As adults, we need seven or more hours of sleep each night for the best health and well-being. However, many people have problems sleeping — whether falling asleep, staying asleep or just simply sleeping well. And new research indicates it's a problem we may be born with.

According to the American Sleep Association, 50-70 million adults in the United States have a sleep disorder. Insomnia is the most common specific sleep disorder. In 2008, approximately 28 percent of surveyed adults in the U.S. reported frequent insufficient sleep (14 or more days in the past 30 days), which has been associated with poor general health, frequent mental and physical distress, depressive symptoms, anxiety and pain.

Not being able to sleep well can be frustrating. Different sleep issues may require different solutions, whether avoiding caffeine in the afternoon and evening, avoiding TV and computer screens at bedtime, resetting your internal clock to gradually modulate exposure to light or even resorting to sleep medications.

Living in a 24/7 society often adds to the challenge of getting enough sleep because there are more opportunities to stay awake, such as watching 24-hour cable TV, browsing the Internet, emailing friends or colleagues, or working longer shifts.

But now, researchers are exploring specific genes that may trigger the development of sleep problems as well as demonstrating a genetic link between insomnia, psychiatric disorders or physical conditions, such as Type 2 diabetes.

Studies had previously shown a heritable basis for various sleep-related traits, including insomnia, but robust genetic risk variants have just recently begun to be identified. In a new study, Murray Stein M.D., MPH, FRCPC, of the University of California San Diego and the VA San Diego Healthcare System, and his colleagues conducted genome-wide association studies (GWAS) of soldiers in the Army Study To Assess Risk and Resilience in Servicemembers (STARRS).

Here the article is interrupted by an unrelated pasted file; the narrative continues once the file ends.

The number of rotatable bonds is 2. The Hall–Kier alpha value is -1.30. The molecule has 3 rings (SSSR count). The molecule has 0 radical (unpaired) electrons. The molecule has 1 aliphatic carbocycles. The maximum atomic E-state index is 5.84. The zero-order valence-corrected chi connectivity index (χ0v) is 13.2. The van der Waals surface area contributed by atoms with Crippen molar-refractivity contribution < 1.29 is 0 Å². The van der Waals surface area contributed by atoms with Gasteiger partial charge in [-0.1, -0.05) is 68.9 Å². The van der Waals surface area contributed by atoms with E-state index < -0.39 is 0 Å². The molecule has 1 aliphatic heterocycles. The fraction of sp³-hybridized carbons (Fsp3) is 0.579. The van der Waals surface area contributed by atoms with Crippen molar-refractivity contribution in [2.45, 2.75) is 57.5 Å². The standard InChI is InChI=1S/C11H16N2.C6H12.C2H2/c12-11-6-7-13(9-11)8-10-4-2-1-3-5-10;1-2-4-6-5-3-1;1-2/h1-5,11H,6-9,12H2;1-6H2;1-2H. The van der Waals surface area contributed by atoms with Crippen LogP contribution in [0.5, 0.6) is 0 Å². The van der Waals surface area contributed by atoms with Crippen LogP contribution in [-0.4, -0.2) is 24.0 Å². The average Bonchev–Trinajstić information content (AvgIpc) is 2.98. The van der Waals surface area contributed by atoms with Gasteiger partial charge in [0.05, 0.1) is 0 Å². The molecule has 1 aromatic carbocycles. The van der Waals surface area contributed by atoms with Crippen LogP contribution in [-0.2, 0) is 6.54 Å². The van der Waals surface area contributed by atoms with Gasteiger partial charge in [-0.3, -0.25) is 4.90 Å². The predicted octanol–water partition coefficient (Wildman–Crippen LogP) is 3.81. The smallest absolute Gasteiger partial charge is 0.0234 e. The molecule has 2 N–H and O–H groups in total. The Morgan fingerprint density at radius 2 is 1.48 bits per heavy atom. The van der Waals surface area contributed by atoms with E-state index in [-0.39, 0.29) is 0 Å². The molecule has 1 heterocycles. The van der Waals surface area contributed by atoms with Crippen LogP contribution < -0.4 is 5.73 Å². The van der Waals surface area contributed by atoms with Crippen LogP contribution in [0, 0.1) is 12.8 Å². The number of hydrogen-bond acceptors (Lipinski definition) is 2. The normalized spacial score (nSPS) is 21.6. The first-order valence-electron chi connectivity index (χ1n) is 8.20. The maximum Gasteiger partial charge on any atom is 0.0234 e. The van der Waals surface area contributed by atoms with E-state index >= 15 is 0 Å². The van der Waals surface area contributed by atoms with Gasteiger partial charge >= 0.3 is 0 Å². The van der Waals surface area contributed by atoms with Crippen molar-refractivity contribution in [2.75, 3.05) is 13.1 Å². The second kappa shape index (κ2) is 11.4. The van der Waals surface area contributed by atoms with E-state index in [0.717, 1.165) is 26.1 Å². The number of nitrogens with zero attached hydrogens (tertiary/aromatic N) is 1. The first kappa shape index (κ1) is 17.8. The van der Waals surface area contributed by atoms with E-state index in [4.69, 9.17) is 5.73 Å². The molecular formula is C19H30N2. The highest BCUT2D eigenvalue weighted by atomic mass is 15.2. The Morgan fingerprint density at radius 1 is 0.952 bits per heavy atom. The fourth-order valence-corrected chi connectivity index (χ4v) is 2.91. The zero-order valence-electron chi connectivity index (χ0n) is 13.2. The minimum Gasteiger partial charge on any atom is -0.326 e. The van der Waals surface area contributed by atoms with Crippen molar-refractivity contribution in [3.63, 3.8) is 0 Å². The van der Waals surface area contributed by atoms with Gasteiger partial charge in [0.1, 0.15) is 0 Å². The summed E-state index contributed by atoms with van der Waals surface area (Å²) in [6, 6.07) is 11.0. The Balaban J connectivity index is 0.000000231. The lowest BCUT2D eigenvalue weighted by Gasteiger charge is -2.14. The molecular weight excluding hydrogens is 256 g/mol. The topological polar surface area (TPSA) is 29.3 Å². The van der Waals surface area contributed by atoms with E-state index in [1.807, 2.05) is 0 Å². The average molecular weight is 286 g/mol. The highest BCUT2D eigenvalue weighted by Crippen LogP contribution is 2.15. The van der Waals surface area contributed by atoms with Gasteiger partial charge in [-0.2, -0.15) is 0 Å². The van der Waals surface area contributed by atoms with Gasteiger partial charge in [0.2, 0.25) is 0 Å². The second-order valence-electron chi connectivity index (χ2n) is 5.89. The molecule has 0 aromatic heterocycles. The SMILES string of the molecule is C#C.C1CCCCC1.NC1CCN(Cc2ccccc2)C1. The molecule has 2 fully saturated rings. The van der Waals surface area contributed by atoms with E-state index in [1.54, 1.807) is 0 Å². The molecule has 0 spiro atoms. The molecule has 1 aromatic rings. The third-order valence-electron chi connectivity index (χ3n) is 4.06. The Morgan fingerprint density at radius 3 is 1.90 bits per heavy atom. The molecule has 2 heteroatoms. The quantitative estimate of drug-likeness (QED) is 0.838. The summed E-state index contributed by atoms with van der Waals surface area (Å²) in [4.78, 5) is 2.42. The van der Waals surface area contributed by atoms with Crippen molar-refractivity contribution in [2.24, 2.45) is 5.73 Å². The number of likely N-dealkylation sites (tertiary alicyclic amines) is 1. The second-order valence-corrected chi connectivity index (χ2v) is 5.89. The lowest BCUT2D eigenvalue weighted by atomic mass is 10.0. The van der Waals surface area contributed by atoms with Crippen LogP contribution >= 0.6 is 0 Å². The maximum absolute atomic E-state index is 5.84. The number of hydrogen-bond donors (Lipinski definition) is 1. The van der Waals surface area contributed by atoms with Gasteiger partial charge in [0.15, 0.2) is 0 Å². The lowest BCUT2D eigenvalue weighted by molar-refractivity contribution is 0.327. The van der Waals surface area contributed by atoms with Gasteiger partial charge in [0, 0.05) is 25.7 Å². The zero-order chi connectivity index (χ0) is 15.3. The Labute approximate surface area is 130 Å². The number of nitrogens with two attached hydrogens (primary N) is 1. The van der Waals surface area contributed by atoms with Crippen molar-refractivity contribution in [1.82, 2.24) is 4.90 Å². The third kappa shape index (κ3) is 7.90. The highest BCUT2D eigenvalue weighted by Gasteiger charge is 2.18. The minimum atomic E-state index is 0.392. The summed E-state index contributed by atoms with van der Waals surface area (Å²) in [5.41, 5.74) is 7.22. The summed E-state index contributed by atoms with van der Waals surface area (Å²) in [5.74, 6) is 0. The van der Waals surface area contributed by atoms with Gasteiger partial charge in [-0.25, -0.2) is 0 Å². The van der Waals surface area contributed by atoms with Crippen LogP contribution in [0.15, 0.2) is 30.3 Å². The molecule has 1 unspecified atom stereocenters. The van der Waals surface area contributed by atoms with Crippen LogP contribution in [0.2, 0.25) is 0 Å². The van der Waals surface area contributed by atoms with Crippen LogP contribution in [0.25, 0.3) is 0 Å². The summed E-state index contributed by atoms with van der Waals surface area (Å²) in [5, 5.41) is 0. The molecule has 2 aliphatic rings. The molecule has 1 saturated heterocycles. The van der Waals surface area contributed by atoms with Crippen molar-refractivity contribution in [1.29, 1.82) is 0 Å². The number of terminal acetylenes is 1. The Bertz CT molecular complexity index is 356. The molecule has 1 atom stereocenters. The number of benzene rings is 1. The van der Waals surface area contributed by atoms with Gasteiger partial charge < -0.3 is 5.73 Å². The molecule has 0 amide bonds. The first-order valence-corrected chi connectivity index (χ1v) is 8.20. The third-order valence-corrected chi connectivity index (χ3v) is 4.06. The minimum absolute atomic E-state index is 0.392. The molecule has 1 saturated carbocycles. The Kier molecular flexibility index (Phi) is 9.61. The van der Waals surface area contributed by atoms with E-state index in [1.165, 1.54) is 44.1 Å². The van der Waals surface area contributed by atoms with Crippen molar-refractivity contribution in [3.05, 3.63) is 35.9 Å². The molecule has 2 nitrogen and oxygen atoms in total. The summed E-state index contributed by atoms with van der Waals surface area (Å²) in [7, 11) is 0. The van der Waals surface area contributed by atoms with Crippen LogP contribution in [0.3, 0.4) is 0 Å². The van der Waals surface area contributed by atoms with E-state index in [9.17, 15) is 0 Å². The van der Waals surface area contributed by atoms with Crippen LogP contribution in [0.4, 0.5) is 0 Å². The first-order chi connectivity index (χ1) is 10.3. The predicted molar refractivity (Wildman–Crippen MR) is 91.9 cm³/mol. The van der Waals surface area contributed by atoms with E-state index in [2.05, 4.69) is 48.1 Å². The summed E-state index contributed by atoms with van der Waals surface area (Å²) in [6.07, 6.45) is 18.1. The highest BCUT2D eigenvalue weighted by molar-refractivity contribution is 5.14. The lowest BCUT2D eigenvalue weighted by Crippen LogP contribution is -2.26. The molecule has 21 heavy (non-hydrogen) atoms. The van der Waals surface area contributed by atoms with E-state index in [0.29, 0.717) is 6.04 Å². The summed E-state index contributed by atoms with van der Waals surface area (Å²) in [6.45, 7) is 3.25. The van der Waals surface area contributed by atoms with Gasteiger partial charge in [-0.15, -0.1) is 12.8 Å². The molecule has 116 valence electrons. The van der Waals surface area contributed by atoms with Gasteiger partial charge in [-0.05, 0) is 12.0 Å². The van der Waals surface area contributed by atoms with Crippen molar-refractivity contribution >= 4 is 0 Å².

GWAS were carried out separately for each ancestral group (European, African, Latino) using logistic regression for each of the STARRS component studies (including 3,237 cases and 14,414 controls), and then meta-analysis was conducted across studies and ancestral groups. Data from soldiers of European, African and Latino descent were grouped separately as part of efforts to identify the influence of specific ancestral lineages.

A meta-analysis including three ancestral groups and three study cohorts revealed a genome-wide significant locus and a genome-wide significant gene-based association in Europeans. Polygenic risk for sleeplessness/insomnia severity in the UK Biobank was significantly positively associated with likelihood of insomnia disorder in STARRS.

The study confirms that insomnia has a partially heritable basis. The researchers also found a strong genetic link between insomnia and Type 2 diabetes among participants of European descent and noted a genetic tie between sleeplessness and major depression, all of which could be critical for the development of new treatments.